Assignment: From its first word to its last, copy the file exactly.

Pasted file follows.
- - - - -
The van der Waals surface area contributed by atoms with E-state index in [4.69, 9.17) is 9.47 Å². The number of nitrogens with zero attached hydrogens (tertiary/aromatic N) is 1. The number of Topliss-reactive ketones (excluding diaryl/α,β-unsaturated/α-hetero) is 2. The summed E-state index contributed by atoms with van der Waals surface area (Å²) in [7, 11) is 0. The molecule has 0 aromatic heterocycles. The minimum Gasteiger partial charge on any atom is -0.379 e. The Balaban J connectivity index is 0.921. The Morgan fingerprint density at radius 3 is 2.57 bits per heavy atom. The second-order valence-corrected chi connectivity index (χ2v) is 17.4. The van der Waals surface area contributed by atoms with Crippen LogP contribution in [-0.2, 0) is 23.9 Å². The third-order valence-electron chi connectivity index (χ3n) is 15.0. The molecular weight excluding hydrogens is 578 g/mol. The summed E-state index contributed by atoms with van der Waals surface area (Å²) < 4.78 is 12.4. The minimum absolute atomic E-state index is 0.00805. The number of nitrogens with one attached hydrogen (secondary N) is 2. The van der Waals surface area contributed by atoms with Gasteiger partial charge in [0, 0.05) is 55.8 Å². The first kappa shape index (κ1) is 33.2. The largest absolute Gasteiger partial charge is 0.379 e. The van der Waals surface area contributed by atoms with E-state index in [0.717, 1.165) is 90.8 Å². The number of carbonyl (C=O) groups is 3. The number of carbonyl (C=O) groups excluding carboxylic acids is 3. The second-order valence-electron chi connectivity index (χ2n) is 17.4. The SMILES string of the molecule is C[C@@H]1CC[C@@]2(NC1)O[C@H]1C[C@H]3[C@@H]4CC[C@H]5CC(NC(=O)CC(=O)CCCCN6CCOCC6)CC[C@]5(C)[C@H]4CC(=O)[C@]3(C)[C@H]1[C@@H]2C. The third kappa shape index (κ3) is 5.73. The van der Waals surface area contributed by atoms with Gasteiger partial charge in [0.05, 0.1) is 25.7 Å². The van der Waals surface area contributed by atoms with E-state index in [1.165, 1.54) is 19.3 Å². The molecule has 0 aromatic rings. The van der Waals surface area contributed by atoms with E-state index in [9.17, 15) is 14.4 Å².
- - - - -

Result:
The van der Waals surface area contributed by atoms with E-state index in [4.69, 9.17) is 9.47 Å². The number of nitrogens with zero attached hydrogens (tertiary/aromatic N) is 1. The number of Topliss-reactive ketones (excluding diaryl/α,β-unsaturated/α-hetero) is 2. The summed E-state index contributed by atoms with van der Waals surface area (Å²) in [7, 11) is 0. The molecule has 0 aromatic heterocycles. The minimum Gasteiger partial charge on any atom is -0.379 e. The Balaban J connectivity index is 0.921. The Morgan fingerprint density at radius 3 is 2.57 bits per heavy atom. The second-order valence-corrected chi connectivity index (χ2v) is 17.4. The van der Waals surface area contributed by atoms with Crippen LogP contribution in [-0.2, 0) is 23.9 Å². The third-order valence-electron chi connectivity index (χ3n) is 15.0. The molecular weight excluding hydrogens is 578 g/mol. The summed E-state index contributed by atoms with van der Waals surface area (Å²) < 4.78 is 12.4. The minimum absolute atomic E-state index is 0.00805. The number of nitrogens with one attached hydrogen (secondary N) is 2. The van der Waals surface area contributed by atoms with Gasteiger partial charge in [0, 0.05) is 55.8 Å². The first kappa shape index (κ1) is 33.2. The largest absolute Gasteiger partial charge is 0.379 e. The van der Waals surface area contributed by atoms with E-state index in [0.717, 1.165) is 90.8 Å². The number of carbonyl (C=O) groups is 3. The number of carbonyl (C=O) groups excluding carboxylic acids is 3. The second-order valence-electron chi connectivity index (χ2n) is 17.4. The SMILES string of the molecule is C[C@@H]1CC[C@@]2(NC1)O[C@H]1C[C@H]3[C@@H]4CC[C@H]5CC(NC(=O)CC(=O)CCCCN6CCOCC6)CC[C@]5(C)[C@H]4CC(=O)[C@]3(C)[C@H]1[C@@H]2C. The third kappa shape index (κ3) is 5.73. The van der Waals surface area contributed by atoms with Gasteiger partial charge in [0.05, 0.1) is 25.7 Å². The van der Waals surface area contributed by atoms with E-state index in [1.165, 1.54) is 19.3 Å². The molecule has 0 aromatic rings. The van der Waals surface area contributed by atoms with E-state index in [9.17, 15) is 14.4 Å².